On June 25, 2012, the Supreme Court decided Arizona v. United States, No. 11-182, holding that three out of four challenged provisions of Arizona law relating to immigration were preempted by federal law.

In 2010, the State of Arizona enacted a statute called the Support Our Law Enforcement and Safe Neighborhoods Act, known informally by its state senate bill number, S. B. 1070. Before the statute took effect, the United States filed suit to enjoin four of its provisions:

  • Section 3, which makes it a state misdemeanor for an alien to willfully fail to complete or carry an alien registration document;
  • Section 5(C), which makes it a state misdemeanor for an unauthorized alien to seek or perform work;
  • Section 6, which authorizes the arrest without warrant of any person that a state officer has probable cause to believe committed a public offense making the person removable from the United States; and
  • Section 2(B), which requires state officers to make a reasonable attempt to determine the immigration status of any person who is stopped or detained, and to actually determine the status of any person who is arrested before the person is released.

Both the United States District Court for the District of Arizona and the Ninth Circuit issued injunctions barring all four provisions from taking effect.

The Supreme Court affirmed the injunction as to the first three challenged provisions, but reversed as to the fourth.

Beginning with § 3, the Court held that "the Federal Government has occupied the [entire] field of alien registration," thus preempting all state regulation in that field—even laws that, like Arizona's, simply add state penalties to existing federal violations without changing the requirements.

Turning to § 5(C), the Court found Arizona's imposition of criminal penalties on unauthorized aliens for seeking or performing work to be preempted by the Immigration Reform and Control Act of 1986 (IRCA). IRCA imposes criminal penalties on employers but not on the unauthorized aliens who are employees. The Court was convinced that "IRCA's framework reflects a considered judgment that making criminals out of aliens engaged in unauthorized work—aliens who already face the possibility of employer exploitation because of their removal status—would be inconsistent with federal policy and objections." Thus, even though IRCA's express preemption provision did not apply to the Arizona statute, the Court found it preempted under conflict preemption principles because it stood as an obstacle to the accomplishment of federal purposes.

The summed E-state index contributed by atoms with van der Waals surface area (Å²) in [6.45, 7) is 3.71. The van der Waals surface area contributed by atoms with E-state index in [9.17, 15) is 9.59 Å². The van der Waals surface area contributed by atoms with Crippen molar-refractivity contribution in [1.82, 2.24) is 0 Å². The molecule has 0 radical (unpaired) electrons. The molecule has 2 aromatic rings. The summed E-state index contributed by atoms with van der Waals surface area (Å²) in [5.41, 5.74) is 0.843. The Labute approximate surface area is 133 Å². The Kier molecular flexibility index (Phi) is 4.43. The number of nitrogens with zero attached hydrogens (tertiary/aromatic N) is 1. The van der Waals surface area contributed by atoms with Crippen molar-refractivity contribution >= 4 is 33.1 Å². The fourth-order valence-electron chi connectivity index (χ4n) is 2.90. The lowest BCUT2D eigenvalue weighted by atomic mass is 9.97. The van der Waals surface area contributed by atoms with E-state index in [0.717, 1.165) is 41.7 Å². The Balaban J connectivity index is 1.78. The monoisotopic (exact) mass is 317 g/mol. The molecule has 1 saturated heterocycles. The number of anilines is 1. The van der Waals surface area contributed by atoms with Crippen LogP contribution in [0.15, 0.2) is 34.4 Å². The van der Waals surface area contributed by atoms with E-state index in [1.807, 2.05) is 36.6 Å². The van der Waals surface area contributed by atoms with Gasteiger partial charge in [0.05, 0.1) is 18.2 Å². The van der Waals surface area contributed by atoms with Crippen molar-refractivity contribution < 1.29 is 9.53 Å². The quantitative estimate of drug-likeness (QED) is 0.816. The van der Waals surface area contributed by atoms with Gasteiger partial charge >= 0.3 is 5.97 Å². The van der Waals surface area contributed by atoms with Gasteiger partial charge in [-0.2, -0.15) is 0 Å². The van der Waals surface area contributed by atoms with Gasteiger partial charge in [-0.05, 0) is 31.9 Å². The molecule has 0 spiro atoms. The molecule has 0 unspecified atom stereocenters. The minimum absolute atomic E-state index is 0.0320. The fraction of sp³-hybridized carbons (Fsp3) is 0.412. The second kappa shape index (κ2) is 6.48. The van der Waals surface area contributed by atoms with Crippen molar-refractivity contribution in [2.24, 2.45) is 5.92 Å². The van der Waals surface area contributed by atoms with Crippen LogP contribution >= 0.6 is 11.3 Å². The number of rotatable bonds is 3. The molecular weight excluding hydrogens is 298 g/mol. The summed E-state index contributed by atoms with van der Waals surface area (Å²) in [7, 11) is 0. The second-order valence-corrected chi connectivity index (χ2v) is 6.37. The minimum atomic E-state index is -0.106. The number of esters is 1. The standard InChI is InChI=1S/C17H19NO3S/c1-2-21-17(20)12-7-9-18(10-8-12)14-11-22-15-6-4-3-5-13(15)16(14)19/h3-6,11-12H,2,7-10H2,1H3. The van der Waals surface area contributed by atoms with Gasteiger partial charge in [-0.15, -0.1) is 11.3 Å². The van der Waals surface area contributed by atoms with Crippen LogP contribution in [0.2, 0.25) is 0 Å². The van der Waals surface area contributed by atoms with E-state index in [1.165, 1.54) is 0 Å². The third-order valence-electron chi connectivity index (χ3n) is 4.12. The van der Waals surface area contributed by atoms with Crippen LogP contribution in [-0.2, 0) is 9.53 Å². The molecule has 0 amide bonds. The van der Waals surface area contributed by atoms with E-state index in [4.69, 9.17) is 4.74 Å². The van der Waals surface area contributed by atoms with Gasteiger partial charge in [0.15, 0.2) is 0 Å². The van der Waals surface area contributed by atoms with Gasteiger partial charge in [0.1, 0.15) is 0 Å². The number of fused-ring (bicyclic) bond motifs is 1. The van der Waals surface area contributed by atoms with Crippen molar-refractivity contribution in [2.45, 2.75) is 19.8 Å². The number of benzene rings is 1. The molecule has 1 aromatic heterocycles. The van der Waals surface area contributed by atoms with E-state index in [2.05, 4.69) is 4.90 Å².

Regarding § 6, the Court found that it "attempts to provide state officers even greater authority to arrest aliens on the basis of possible removability than Congress has given to trained federal immigration officers." This would violate the principle that "[d]ecisions of this nature touch on foreign relations and must be made with one voice."

Finally, however, the provisions of § 2(B) regarding state officials' duties to confirm the immigration status of detainees or arrestees could not be held preempted before taking effect. Congress has required the department of Immigration and Customs Enforcement to respond to any request made by state officials for verification of a person's immigration status. 8 U.S.C. § 1373(c). And it "has done nothing to suggest it is inappropriate" for state officials to communicate with ICE in the circumstances required by Arizona. "The federal scheme thus leaves room for a policy requiring state officials to contact ICE as a routine matter."  The Court noted, however, that its "opinion does not foreclose other preemption and constitutional challenges to [section 2(B)] as interpreted and applied after it goes into effect."

Justice Kennedy delivered the opinion of the Court, in which Chief Justice Roberts and Justices Ginsburg, Breyer, and Sotomayor joined. Justices Scalia, Thomas, and Alito each filed opinions concurring in part and dissenting in part. Justice Kagan took no part in considering or deciding the case.

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